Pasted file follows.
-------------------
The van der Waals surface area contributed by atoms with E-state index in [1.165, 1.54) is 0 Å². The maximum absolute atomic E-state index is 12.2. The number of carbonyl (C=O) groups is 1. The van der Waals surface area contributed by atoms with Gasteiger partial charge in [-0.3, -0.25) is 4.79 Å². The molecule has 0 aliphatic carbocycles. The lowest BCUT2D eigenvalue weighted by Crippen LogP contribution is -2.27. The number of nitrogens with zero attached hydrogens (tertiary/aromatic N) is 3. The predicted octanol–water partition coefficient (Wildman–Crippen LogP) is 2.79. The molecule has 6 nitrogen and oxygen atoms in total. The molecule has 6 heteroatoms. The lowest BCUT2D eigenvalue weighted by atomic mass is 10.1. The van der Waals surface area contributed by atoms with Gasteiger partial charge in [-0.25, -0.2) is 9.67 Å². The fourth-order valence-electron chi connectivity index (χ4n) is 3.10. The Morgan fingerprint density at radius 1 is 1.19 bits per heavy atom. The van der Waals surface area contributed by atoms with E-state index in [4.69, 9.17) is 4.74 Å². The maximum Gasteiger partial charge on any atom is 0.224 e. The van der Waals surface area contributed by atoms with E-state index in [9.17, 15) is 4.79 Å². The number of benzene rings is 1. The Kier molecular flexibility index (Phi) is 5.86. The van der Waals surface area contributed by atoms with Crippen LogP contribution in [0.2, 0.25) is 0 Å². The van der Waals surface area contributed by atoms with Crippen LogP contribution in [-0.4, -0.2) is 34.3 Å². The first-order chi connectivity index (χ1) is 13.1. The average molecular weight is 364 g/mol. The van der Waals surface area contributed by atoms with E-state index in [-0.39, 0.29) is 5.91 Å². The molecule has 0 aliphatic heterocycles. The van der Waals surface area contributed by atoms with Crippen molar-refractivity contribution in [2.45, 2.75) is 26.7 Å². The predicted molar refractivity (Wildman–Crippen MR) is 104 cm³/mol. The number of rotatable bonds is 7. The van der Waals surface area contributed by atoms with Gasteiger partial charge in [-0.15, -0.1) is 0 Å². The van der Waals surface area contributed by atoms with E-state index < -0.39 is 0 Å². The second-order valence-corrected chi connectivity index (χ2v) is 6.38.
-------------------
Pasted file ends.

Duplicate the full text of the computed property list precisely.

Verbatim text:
The van der Waals surface area contributed by atoms with E-state index in [1.165, 1.54) is 0 Å². The maximum absolute atomic E-state index is 12.2. The number of carbonyl (C=O) groups is 1. The van der Waals surface area contributed by atoms with Gasteiger partial charge in [-0.3, -0.25) is 4.79 Å². The molecule has 0 aliphatic carbocycles. The lowest BCUT2D eigenvalue weighted by Crippen LogP contribution is -2.27. The number of nitrogens with zero attached hydrogens (tertiary/aromatic N) is 3. The predicted octanol–water partition coefficient (Wildman–Crippen LogP) is 2.79. The molecule has 6 nitrogen and oxygen atoms in total. The molecule has 6 heteroatoms. The lowest BCUT2D eigenvalue weighted by atomic mass is 10.1. The van der Waals surface area contributed by atoms with Gasteiger partial charge in [-0.25, -0.2) is 9.67 Å². The fourth-order valence-electron chi connectivity index (χ4n) is 3.10. The Morgan fingerprint density at radius 1 is 1.19 bits per heavy atom. The van der Waals surface area contributed by atoms with E-state index in [4.69, 9.17) is 4.74 Å². The maximum Gasteiger partial charge on any atom is 0.224 e. The van der Waals surface area contributed by atoms with E-state index in [9.17, 15) is 4.79 Å². The number of benzene rings is 1. The Kier molecular flexibility index (Phi) is 5.86. The van der Waals surface area contributed by atoms with Crippen LogP contribution in [0.2, 0.25) is 0 Å². The van der Waals surface area contributed by atoms with Crippen LogP contribution in [-0.4, -0.2) is 34.3 Å². The first-order chi connectivity index (χ1) is 13.1. The average molecular weight is 364 g/mol. The van der Waals surface area contributed by atoms with E-state index in [-0.39, 0.29) is 5.91 Å². The molecule has 0 aliphatic heterocycles. The van der Waals surface area contributed by atoms with Crippen molar-refractivity contribution in [2.45, 2.75) is 26.7 Å². The predicted molar refractivity (Wildman–Crippen MR) is 104 cm³/mol. The number of rotatable bonds is 7. The van der Waals surface area contributed by atoms with Gasteiger partial charge in [-0.15, -0.1) is 0 Å². The van der Waals surface area contributed by atoms with E-state index < -0.39 is 0 Å². The second-order valence-corrected chi connectivity index (χ2v) is 6.38.